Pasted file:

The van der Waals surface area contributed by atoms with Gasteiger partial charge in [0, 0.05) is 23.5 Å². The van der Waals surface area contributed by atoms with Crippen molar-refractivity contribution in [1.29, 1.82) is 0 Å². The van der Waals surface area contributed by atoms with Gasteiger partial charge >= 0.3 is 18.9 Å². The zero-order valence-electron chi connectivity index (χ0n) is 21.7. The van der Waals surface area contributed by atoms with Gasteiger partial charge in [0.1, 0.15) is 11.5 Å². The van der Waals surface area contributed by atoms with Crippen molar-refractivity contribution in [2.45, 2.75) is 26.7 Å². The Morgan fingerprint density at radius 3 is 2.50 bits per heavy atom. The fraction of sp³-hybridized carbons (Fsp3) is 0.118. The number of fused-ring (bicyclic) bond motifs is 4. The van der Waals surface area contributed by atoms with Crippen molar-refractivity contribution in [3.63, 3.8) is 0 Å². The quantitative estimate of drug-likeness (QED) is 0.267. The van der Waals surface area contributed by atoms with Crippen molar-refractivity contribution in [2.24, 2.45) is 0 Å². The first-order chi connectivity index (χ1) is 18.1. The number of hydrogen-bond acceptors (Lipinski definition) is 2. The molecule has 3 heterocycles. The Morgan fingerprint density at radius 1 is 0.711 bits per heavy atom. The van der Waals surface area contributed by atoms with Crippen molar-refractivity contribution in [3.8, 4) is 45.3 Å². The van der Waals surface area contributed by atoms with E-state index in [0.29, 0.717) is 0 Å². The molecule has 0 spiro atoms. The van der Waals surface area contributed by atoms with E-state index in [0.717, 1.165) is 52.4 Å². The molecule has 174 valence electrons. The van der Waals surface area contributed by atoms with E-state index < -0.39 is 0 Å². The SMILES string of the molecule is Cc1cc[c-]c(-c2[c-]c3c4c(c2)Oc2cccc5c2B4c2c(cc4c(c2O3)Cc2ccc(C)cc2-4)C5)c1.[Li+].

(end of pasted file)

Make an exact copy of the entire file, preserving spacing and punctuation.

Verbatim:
The van der Waals surface area contributed by atoms with Gasteiger partial charge in [0, 0.05) is 23.5 Å². The van der Waals surface area contributed by atoms with Crippen molar-refractivity contribution in [1.29, 1.82) is 0 Å². The van der Waals surface area contributed by atoms with Gasteiger partial charge >= 0.3 is 18.9 Å². The zero-order valence-electron chi connectivity index (χ0n) is 21.7. The van der Waals surface area contributed by atoms with Gasteiger partial charge in [0.1, 0.15) is 11.5 Å². The van der Waals surface area contributed by atoms with Crippen molar-refractivity contribution in [2.45, 2.75) is 26.7 Å². The Morgan fingerprint density at radius 3 is 2.50 bits per heavy atom. The fraction of sp³-hybridized carbons (Fsp3) is 0.118. The number of fused-ring (bicyclic) bond motifs is 4. The van der Waals surface area contributed by atoms with Crippen molar-refractivity contribution in [3.63, 3.8) is 0 Å². The quantitative estimate of drug-likeness (QED) is 0.267. The van der Waals surface area contributed by atoms with Crippen molar-refractivity contribution in [2.24, 2.45) is 0 Å². The first-order chi connectivity index (χ1) is 18.1. The number of hydrogen-bond acceptors (Lipinski definition) is 2. The molecule has 3 heterocycles. The Morgan fingerprint density at radius 1 is 0.711 bits per heavy atom. The van der Waals surface area contributed by atoms with Crippen molar-refractivity contribution in [3.8, 4) is 45.3 Å². The van der Waals surface area contributed by atoms with E-state index in [0.29, 0.717) is 0 Å². The molecule has 0 spiro atoms. The van der Waals surface area contributed by atoms with E-state index in [0.717, 1.165) is 52.4 Å². The molecule has 174 valence electrons. The van der Waals surface area contributed by atoms with E-state index < -0.39 is 0 Å². The SMILES string of the molecule is Cc1cc[c-]c(-c2[c-]c3c4c(c2)Oc2cccc5c2B4c2c(cc4c(c2O3)Cc2ccc(C)cc2-4)C5)c1.[Li+].